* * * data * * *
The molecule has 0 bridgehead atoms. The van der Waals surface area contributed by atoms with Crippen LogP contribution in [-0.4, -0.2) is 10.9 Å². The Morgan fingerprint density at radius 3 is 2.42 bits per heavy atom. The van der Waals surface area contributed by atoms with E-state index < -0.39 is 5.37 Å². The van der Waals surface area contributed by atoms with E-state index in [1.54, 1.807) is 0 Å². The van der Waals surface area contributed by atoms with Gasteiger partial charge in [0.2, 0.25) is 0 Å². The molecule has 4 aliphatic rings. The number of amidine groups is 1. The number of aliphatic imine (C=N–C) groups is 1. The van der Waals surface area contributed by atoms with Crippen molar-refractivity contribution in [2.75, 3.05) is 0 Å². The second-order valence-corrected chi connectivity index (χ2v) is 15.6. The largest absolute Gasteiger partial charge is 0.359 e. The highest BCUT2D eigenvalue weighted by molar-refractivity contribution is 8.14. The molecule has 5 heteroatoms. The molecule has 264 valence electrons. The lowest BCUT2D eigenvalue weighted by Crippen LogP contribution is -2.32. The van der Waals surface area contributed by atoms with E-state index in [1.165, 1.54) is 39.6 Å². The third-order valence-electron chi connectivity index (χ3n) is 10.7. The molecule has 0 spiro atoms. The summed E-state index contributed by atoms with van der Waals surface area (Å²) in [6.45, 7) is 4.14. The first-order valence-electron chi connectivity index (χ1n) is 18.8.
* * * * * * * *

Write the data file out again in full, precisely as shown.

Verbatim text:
The molecule has 0 bridgehead atoms. The van der Waals surface area contributed by atoms with Crippen LogP contribution in [-0.4, -0.2) is 10.9 Å². The Morgan fingerprint density at radius 3 is 2.42 bits per heavy atom. The van der Waals surface area contributed by atoms with E-state index < -0.39 is 5.37 Å². The van der Waals surface area contributed by atoms with E-state index in [1.54, 1.807) is 0 Å². The van der Waals surface area contributed by atoms with Gasteiger partial charge in [0.2, 0.25) is 0 Å². The molecule has 4 aliphatic rings. The number of amidine groups is 1. The number of aliphatic imine (C=N–C) groups is 1. The van der Waals surface area contributed by atoms with Crippen molar-refractivity contribution in [2.75, 3.05) is 0 Å². The second-order valence-corrected chi connectivity index (χ2v) is 15.6. The largest absolute Gasteiger partial charge is 0.359 e. The highest BCUT2D eigenvalue weighted by molar-refractivity contribution is 8.14. The molecule has 5 heteroatoms. The molecule has 264 valence electrons. The lowest BCUT2D eigenvalue weighted by Crippen LogP contribution is -2.32. The van der Waals surface area contributed by atoms with E-state index in [1.165, 1.54) is 39.6 Å². The third-order valence-electron chi connectivity index (χ3n) is 10.7. The molecule has 0 spiro atoms. The summed E-state index contributed by atoms with van der Waals surface area (Å²) in [6.45, 7) is 4.14. The first-order valence-electron chi connectivity index (χ1n) is 18.8.